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CITY AS POETRY 2002-2017 MARVIN H. MELTZER AIA


Members of the AIA Housing Committee: 45 years ago, when I started my own practice, I had 3 goals: I wanted to design important buildings, play basketball twice a week and be home in the evenings with my family. I am proud to say that I fulfilled that dream working in NYC and contributing to making this city a special place to live in for all people, regardless of their culture, religion, or economic status. This is reflected in the title of the book written in 2002 about me and my work, which I am sending to you— “City as Poetry” and a subsequent piece---“City as Poetry, 2002-2017”. My Lecture will talk about the journey that led me to where I am today and, at 79 years of age, still continuing the journey . I grew up in St. Paul, Minnesota in an ultra religious family that knew nothing about the arts, or, let alone, what an architect does. That was not the environment I grew up in. In 1955 I enrolled in the University of Minnesota and in 1957 entered the School of Architecture. This was, in many ways, a major shock to me and I wondered about what I had done. Important to me, at that time, was the fact that I was the second Jewish person to have ever attended the School of Architecture. It was significant to me because I realized that I was going to be part of a profession where I was going to be different. This was both uncomfortable and challenging to me until I came to New York and found myself in a very different social environment which allowed me to pursue my life as I wanted to. I received a Bachelor of Arts in 1959 and a Bachelor of Architecture in 1961. While in California celebrating my new status in life, I received a phone call that I was being drafted into the Army and had to put my plans on hold for 2 years. I eventually ended up stationed in New York City on Governor’s Island.. After being discharged in 1963 I remained in New York to work as an architect. My dream was starting to take flight. One of my most significant memories was working as a designer on Madison Square Garden which was being built over Penn station. For a young man growing up in St. Paul, this was exciting stuff. In 1972 I started my own practice, working on children’s environments which received a lot of attention and kept me on the road to fulfilling my dream. I am a true believer in everyone having defining moments in their lives. One can embrace those moments and move forward or reject them and search out other alternatives. For me, professionally, there were three defining moments.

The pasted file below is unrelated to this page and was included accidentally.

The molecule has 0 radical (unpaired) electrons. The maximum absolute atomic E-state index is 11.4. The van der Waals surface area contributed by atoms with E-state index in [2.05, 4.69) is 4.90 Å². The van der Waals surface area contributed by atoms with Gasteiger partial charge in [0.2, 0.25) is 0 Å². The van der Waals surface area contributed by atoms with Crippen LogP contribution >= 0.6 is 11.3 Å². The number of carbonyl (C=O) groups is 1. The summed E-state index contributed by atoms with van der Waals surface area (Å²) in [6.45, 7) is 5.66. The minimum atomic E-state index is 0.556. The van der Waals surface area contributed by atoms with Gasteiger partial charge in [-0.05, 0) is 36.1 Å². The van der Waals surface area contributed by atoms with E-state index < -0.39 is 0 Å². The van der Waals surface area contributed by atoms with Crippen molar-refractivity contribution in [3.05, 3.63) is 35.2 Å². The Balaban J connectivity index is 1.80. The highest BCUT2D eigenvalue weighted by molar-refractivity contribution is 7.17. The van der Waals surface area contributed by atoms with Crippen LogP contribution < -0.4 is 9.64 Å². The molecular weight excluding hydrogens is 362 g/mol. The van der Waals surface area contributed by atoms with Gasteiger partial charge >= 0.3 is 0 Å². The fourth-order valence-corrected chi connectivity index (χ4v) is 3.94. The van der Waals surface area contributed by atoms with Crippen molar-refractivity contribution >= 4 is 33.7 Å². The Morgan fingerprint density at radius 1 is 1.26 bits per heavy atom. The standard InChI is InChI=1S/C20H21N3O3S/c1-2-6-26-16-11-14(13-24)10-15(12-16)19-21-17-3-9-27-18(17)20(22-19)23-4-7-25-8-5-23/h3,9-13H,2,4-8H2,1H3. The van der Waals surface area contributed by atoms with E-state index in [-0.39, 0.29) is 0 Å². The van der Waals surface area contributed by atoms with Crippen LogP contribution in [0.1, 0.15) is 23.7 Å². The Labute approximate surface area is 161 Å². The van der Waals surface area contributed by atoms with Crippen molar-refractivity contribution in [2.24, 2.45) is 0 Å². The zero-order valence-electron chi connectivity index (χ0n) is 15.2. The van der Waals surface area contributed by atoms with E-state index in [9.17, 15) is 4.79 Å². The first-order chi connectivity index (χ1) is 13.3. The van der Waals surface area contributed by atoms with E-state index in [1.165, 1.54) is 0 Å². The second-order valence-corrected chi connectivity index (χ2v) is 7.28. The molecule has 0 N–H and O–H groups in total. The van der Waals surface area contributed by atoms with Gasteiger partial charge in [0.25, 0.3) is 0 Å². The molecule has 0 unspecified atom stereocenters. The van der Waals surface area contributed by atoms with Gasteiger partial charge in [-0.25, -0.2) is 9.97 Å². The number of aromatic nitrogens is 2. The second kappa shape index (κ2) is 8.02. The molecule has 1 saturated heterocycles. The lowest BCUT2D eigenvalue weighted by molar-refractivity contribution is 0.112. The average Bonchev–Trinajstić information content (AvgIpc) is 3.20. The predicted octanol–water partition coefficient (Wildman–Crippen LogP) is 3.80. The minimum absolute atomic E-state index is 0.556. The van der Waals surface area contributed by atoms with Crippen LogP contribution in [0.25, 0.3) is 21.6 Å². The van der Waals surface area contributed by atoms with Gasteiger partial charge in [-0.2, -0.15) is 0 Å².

In truth, my plan in the development process was to allow me the opportunity to design residential projects and move forward until we would be doing new buildings in NYC. That was my goal!

defining moment #1 In the late ‘70’s I was introduced, by a friend, to Barry Fallis, a CPA, who had clients that were interested in investing in real estate projects in NYC. Those were the days when the Upper West Side was not in very good shape, with many vacant tenement buildings, and other parts of the city where there were great opportunities for developers to take advantage of the J-51 tax abatement program. By doing complete, gut rehabs, a developer was able to maximize the amount of tax abatement allowed on any particular property. We started a real estate development firm named Britton Development, Ltd., opened an office in a small loft building on the Upper East Site, where I also had my fledgling architectural practice, and started to seek out opportunities.

After quite a few gut rehab projects and looking for sites that were more and more visible, we developed a new 16 story apartment building on E. 52nd. A short time later we bought another site in the West 50’s. This is where I learned that a strong design, even if it was not yet built, dramatically increases the value of that property. This is something that I hold true to this day. Point of fact, because of the building I designed; we were approached by a buyer and sold the property at a significant profit. The architect/developer years were very exciting for me. The idea that I could be a successful businessman and a successful architect has stayed with me through my entire career. Unfortunately, the financial crisis came upon us at the end of the ‘80’s and Britton Development, Ltd. was forced to close its doors. It was time to move on.